The discharge opening may be controlled by suitable valves, as illustrated in Fig. 3, including a port 17 formed .in a conduit 23 and having an upturned edge to provide substantially a line contact with valve member 19; another valve 20 ispreferably disposed at an angle to valve 19 and both are associated with means to limit the extent of their opening; downwardly projecting lugs 21 being adapted to engage the valve 19 v to limit its upward movement, and downwardly projecting lugs 22 being adapted to limit the upward movement of the valve 20. In order that these interiorly located valves may be readily accessible, I have arranged them in the conduit 23 which is so roportloned that the valve parts may be inserted and removed from the exterior. The valve 20 is preferably mounted within said conduit in connection with a partition member meagre 24C which, .while separate from the conduit 23, is adapted to be fitted snugly therein and provides the valve engaging lugs 21 and the air. passage or port 18. The partition 24-. being thus removable provides easy access to the valve 19. To hold these parts securely in operative position the conduit 23 is closed at the top by a snug fitting cap 25 having the opening 9 and the downwardly projecting members 22 for limiting the upward movement of the valve 20, said cap 25 being removable for the purpose of permitting access to the valve 20.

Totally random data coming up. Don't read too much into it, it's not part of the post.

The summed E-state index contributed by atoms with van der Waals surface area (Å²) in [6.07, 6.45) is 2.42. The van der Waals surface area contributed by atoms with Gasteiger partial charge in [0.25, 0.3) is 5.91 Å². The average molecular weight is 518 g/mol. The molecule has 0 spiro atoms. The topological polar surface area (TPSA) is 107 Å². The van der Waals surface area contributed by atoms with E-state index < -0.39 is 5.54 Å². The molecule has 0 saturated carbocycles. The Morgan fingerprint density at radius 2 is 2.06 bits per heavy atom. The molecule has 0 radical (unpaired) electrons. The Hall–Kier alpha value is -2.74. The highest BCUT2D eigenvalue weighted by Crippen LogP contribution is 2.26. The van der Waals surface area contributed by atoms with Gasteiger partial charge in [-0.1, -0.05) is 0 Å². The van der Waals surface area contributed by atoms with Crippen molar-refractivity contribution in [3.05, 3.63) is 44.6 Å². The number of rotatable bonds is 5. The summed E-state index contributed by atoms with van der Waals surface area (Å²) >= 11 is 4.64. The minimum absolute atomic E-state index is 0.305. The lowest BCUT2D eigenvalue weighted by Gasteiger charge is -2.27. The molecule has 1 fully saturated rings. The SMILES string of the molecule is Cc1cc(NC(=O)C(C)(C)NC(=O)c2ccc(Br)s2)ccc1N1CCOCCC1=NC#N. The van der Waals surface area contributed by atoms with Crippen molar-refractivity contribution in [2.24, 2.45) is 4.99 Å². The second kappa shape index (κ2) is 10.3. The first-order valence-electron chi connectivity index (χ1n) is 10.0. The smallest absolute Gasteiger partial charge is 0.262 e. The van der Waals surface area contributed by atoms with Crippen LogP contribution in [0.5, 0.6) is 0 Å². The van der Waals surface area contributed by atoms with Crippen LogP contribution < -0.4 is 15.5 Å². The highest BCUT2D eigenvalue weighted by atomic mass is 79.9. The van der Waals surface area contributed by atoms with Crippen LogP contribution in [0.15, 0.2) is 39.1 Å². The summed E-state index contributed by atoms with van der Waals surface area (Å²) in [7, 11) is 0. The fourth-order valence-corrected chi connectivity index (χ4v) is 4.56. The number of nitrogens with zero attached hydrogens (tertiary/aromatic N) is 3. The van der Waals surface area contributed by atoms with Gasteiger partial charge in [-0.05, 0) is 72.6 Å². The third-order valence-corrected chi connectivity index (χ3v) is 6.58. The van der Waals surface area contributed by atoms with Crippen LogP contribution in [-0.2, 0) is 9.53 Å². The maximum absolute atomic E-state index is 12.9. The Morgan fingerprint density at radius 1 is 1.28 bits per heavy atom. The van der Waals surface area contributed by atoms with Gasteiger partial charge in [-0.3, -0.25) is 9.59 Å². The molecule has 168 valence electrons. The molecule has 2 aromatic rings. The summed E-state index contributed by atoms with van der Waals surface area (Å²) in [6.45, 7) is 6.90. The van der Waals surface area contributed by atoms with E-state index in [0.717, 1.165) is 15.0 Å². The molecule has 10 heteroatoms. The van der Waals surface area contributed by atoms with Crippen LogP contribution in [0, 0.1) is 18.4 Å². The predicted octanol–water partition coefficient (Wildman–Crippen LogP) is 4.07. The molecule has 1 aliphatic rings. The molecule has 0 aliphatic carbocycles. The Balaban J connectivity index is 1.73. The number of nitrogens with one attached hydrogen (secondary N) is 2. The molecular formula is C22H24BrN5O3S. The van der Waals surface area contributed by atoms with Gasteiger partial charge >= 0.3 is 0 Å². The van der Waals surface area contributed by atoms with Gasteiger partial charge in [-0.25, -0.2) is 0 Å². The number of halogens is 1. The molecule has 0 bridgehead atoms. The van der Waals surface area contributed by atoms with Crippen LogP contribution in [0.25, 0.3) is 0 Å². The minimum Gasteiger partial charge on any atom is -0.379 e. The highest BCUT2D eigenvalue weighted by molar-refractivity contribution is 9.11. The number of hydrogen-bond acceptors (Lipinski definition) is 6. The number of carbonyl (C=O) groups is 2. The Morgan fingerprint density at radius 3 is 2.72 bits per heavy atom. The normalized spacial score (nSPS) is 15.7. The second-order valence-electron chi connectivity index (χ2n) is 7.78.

Although no mouth or nostril engaging members are shown in Figs. 1 and 2, 1t is contemplated that a suitable mouth-piece, preferably like that illustrated in Figs. 6 and 7, may conveniently be inserted in the opening 4 of the chamber 2. This mouthplece comprises a tube preferably made of rubber and having a relatively stiff flange portion 26 adapted to engage the inner surface of the casing 1 immediately adjacent to prevent the conduit from collapsing either bv reason of suction or by reason of pressure thereon by the wearers teeth. The inner end of the conduit or mouth-piece may be reinforced by a thickened 'resilient portion 29.